On the outside, the Surface Go 4 will look very similar to its predecessor, and I’m told the device will only be sold to commercial customers, just like the Surface Pro 7+ was when it was first announced in 2021. I hear the Surface Go 4 will have Voice Clarity AI capabilities for the first time.
new surface hub 2s
Surface Hub 2S
It was announced earlier this year that Microsoft would begin shipping its new Surface Hub 2s this fall, pre-loaded with a new OS called ‘Teams Rooms on Windows.’ The new Hub will feature an upgraded 11th Gen Intel Core i5-11300H, which will deliver better performance than the 8th Gen processor found in the existing Surface Hub 2S.
Additionally, I’ve heard that the new Surface Hub 2S will eventually enable rotation, allowing the screen to be used in landscape or portrait mode as initially advertised in 2018. The new Hub 2S will be sold as a complete package and as a standalone compute cartridge. For customers who want to upgrade their existing Surface Hub 2S device.
I’m not entirely sure if this device will get any airtime during the event since it’s an enterprise-only product, but I do know it will start shipping this autumn. So maybe it will be there.
No Surface Pro 10 or Surface Laptop 6
Curiously, I’m told there are no plans to ship a new Surface Laptop or Surface Pro this fall. So, if you’re waiting for them, I wouldn’t hold your breath. I’ve heard that Microsoft is saving these for the big Windows vNext push next year, but that’s a story for later.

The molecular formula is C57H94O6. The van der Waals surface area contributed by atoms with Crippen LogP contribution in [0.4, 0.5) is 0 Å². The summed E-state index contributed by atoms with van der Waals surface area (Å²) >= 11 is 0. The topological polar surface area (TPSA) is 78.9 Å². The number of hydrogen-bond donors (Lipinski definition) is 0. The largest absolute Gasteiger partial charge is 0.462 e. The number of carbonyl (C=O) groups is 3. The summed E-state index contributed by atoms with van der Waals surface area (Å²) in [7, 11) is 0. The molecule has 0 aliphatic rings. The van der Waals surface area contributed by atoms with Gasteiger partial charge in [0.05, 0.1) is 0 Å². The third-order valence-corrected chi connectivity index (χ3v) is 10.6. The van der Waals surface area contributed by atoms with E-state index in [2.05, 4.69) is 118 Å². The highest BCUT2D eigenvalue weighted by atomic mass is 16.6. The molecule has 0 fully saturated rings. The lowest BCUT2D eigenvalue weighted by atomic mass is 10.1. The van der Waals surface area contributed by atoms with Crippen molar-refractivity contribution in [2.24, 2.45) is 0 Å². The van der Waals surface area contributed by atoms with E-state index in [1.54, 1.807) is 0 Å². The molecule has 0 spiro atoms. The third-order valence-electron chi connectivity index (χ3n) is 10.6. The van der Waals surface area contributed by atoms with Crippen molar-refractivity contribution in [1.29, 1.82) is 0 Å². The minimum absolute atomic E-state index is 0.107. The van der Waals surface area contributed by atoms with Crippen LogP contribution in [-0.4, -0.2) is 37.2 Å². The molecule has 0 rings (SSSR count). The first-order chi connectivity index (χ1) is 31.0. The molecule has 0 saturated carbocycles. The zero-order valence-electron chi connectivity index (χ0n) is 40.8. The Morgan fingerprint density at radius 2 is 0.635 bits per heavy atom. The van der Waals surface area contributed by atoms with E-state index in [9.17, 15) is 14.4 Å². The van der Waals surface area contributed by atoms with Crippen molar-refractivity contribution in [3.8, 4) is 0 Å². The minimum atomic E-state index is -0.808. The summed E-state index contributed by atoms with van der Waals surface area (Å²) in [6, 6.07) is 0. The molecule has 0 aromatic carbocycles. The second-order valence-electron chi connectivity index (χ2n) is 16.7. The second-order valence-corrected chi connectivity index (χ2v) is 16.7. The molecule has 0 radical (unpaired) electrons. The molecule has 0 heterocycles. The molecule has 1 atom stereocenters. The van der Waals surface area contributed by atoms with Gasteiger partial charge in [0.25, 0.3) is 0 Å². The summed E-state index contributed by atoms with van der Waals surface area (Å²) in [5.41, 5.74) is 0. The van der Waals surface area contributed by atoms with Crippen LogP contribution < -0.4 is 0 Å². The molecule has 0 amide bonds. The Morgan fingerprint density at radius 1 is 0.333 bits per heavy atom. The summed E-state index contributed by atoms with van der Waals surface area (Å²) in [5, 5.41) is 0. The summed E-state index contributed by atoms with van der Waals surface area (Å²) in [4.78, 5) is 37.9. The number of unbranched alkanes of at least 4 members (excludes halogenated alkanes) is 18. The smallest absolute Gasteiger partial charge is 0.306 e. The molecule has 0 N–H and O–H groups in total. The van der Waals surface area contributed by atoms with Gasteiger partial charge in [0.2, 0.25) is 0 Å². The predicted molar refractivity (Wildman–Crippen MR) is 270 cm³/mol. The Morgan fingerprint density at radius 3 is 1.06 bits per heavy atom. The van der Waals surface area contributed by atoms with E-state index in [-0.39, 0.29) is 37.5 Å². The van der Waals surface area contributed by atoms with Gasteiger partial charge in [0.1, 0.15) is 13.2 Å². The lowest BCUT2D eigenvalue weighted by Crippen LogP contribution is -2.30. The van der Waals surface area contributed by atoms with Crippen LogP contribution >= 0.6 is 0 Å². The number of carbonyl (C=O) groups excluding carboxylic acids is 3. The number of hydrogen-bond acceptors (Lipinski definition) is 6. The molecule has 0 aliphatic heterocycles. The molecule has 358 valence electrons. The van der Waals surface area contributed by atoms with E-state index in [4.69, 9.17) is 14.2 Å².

We also won’t see a new Surface Duo or Surface Studio AIO, which isn’t surprising.
Overall, hardware announcements this year will be relatively small, with the exception of the Surface Laptop Studio 2, which is poised to be a bit more significant. It’s good to see Microsoft removing the 4GB RAM model from its lineup, but that will increase the starting price for all base configurations.
windows 12 concept
I’ve seen some people theorizing that Microsoft may be taking this event as an opportunity to tease the next major version of the Windows platform, which we know is currently in development under the codename ‘Hudson Valley.’ and is expected to launch next year. My sources say it is not likely, While the next version of Windows is said to be more AI-focused, I think it’s still too early to unveil those plans at present.
That doesn’t mean Microsoft can’t say there’s something else coming soon, but I wouldn’t count on it. I think it wants to focus on Windows 11 23H2 (read our review of the Windows 11 2023 update) and the new Surface PC launching this fall.
So this is everything I’m hearing about what we will and won’t see at the special event in New York City. Of course, Microsoft may have some surprises in store, so you’ll have to check out our event live blog on the day for the news. Windows Central launches on September 21st, so don’t miss it!